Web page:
1. These two appeals which have been brought to this Court with a certificate issued by the Assam High Court, raise a short question about the construction and effect of section 5 of the Assam Non-Agricultural Urban Area Tenancy Act, 1955 (No. 12 of 1955) (hereinafter called 'the Act'). The relevant and material facts which have led to the suits from which these two appeals respectively arise, are similar, and so, it would not be necessary to state them in detail in regard to both the matters. We would, therefore, mention the facts broadly in C.A. No. 549/1962, in dealing with the common point raised for our decision. The appellant in this case is Mst. Rafiquennessa who sued the predecessor of the respondents for ejectment. It appears that Lal Bahadur Chetri has executed a registered lease-deed in favour of the appellant on the 14th February, 1946. The lease covered an open plot of land and under the covenant the leasee was entitled to build a house for residential purposes. In the ordinary course, the lease was due to expire on the 12th February, 1952, and the lessee had agreed to deliver vacant possession of the land at the expiration of the stipulated period. Accordingly, a notice to quit was served on him to vacate on the 12th February, 1952. He, however, did not comply with the notice and that led to the present suit by the appellant for eviction (No. 149 of 1952). In support of her claim, the appellant alleged that the lessee had contravened the terms of the lease inasmuch as he had sublet the premises built by him, and so, that was an additional ground for evicting the lessee. The sub-lessees were accordingly joined as defendants to the suit.
2. The lessee Chetri alone resisted the suit. The sub-tenants let into possession by him did not join issue with the appellant. The trial Judge decreed the appellant's claim whereupon the lessee Chetri filed an appeal in the Court of the Sub-Judge, Lower Assam District, Gauhati, challenging the validity and the correctness of the decree passed against him (Civil Appeal No. 24/1953).
3. While the appeal was pending, the Act was passed and was published in the Assam Gazette on the 6th July, 1955. Thereafter, when the appeal came on for hearing before the lower appellate Court, the tenant filed an application praying that he should be permitted to take an additional ground under s. 5 of the Act. Before that date, the Assam High Court had taken the view that the said provision of the Act was applicable to the pending proceedings between landlords and tenants for eviction and that was the basis on which the tenant Chetri wanted to support his appeal. The lower appellate Court allowed the tenant's plea, framed an additional issue in pursuance of it and sent the matter back to the trial Court for a finding.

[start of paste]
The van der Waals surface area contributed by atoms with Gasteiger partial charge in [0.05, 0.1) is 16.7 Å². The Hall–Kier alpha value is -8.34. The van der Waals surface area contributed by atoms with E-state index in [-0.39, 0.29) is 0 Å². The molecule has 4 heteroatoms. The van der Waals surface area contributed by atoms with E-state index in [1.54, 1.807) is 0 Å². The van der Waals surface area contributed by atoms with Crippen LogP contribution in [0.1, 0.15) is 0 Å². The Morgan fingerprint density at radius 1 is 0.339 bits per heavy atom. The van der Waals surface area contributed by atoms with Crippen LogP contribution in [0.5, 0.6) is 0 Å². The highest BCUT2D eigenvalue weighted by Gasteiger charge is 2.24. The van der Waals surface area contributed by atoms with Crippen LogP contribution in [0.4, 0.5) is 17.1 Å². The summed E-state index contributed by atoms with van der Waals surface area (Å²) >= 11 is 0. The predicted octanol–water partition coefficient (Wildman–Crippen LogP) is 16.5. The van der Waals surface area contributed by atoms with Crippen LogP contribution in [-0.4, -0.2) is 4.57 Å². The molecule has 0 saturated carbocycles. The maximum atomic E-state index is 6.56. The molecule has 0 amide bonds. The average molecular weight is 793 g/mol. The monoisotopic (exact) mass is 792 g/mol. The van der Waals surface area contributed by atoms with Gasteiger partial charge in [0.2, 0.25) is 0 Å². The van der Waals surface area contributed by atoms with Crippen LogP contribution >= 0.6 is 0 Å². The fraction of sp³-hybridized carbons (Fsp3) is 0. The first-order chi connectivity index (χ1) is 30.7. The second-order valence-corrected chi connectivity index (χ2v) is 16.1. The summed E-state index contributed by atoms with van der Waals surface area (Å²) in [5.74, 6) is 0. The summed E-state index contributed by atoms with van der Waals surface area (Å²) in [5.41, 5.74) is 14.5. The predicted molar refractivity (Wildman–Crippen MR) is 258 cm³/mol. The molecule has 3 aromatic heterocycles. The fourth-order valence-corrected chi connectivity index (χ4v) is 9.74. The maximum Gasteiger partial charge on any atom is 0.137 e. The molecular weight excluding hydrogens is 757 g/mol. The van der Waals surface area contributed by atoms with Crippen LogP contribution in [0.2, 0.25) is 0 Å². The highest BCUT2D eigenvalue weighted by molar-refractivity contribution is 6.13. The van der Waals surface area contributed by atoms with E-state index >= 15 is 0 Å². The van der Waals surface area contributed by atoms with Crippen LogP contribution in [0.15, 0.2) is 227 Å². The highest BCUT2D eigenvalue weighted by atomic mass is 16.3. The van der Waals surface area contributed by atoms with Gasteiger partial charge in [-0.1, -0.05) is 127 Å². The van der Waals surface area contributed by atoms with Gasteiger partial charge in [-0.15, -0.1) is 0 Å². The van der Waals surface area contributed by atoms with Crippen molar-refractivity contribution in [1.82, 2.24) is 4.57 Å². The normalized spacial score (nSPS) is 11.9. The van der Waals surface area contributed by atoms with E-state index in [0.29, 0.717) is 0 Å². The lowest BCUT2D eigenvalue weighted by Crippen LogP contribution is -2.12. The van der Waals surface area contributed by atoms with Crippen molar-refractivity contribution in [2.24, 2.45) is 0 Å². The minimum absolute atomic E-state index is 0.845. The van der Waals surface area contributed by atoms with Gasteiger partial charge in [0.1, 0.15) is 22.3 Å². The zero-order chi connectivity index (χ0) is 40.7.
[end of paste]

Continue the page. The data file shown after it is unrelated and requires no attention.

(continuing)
4. On remand, the trial Court took evidence and after local inspection, made a finding that the two houses proved to have been built by the tenant must be regarded as permanent in relation to the locality of the plot. He, however, found that there was no evidence to show when the said houses were constructed. Part of the finding was challenged by the tenant before the lower appellate Court. The lower appellant Court ultimately allowed the appeal and set aside the decree passed by the trial Judge in favour of the appellant. The conclusion of the lower appellate Court was that the two houses had been constructed by the tenant within five years after the taking of the lease and that entitled the lessee to claim the benefit of s. 5 of the Act.
5. The appellant then preferred a second appeal in the High Court of Assam (No. 86/1958). Following its earlier decision about the applicability of the provisions of s. 5 to pending proceedings, the High Court summarily dismissed the said appeal. Thereafter, the appellant applied for and obtained a certificate from the High Court and with the said certificate the present appeal has been brought before us. Pending these proceedings, the tenant Chetri died and his heirs and legal representatives Mst. Tulsa Devi and others have been brought on the record and will be described as respondents hereafter. Thus, the only point which arises for our decision is whether the Assam High Court was right in taking the view that the provisions of s. 5 applied to the proceedings between the parties which were pending at the relevant time before the lower appellate Court.
6. Appeal No. 569 of 1963 arises from a suit filed by the appellant Wahedulla against his tenant, the respondent Abdul Hamid. The relevant facts are similar to those in C.A. No. 549/1962. In this case also, the Act came into force while the appeal was pending before the lower appellate Court and by the application of s. 5 respondent's claim to continue in possession has been upheld and the appellant's claim for rejecting the respondent has been rejected. The High Court granted certificate to the appellant when it was told that the appellant proposed to challenge the correctness of its earlier decision holding that s. 5 of the Act applied to the pending proceedings.